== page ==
Well, maybe more perceptive. But smarter, too.
Long story: my son isn’t really into Batman that much. I’ve often wondered if this is more a rebellion type thing, or if it’s an evolution type thing. I’m not saying all of our current societal problems are hinged around white men obsessing over the details of a rich guy positioning himself as the one-and-only savior for a corrupt system. . . but I’m not NOT saying that either. Maybe in some way, we need a generation that doesn’t look up to man who punches instead of listens, who fights street-level crime instead of the systems that created it. When’s the last time Batman stood up against voter suppression?
Anyway, my not-that-into-Batman son and I were talking about imaginary cars, and the stuff we’d like them to do. He mentioned shields and radio controls, so I thought immediately of the Burton/Keaton Batmobile. He’d never seen the 1989 “Batman,” so I showed him a couple parts. I admit, I wanted this to land like a real fan-making moment; I didn’t want to just show him the 5 seconds of the shields turning on and off, or the car driving on auto-pilot. I wanted the MOMENTS to land. The CINEMA. So I started at the point where the Joker starts talking to Vicky at the museum, watched Batman drop through the skylight, jump into the car all the way to the drive to the Batcave.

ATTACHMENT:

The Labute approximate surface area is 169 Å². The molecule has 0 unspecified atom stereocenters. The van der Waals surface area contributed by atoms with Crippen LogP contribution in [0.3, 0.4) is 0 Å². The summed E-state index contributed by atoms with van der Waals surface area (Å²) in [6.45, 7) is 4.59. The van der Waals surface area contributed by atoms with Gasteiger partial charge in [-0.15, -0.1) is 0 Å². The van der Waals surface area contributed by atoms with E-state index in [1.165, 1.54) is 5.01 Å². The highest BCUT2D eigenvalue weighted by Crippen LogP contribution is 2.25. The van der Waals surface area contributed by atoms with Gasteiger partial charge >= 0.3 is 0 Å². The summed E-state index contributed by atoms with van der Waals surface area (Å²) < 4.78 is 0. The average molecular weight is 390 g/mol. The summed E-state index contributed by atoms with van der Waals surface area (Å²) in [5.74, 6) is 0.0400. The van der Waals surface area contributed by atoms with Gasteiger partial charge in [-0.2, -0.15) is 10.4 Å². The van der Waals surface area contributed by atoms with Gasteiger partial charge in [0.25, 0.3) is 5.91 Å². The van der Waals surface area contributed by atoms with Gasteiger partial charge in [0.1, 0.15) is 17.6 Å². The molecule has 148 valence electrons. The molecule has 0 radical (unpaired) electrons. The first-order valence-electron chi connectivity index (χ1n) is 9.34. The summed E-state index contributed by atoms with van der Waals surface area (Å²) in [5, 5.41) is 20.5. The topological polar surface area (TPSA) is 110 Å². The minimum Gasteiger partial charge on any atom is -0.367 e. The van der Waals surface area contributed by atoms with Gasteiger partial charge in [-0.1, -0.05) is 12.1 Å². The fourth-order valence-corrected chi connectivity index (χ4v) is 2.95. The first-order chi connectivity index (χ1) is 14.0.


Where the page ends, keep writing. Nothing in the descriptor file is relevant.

And here’s the point: When Joker’s goons are chasing the Batmobile, shooting at it (and into the sky), my son asks, “Why are they chasing him?”
And I had no answer.
No good answer anyway.
That’s because there isn’t one. The reason they chase him has more to do with action movie convention than story. They chase him so we can drive the Batmobile around. They chase him so we can have a fight in the alley.
And here’s the REAL point: in the multiple viewings of this movie, I’d never noticed this. I just took it for granted. It’s a Batman movie, so stuff like this has gotta happen. But my son, removed from the fan cult and group think, saw the holes.
So good for him. More of those, please.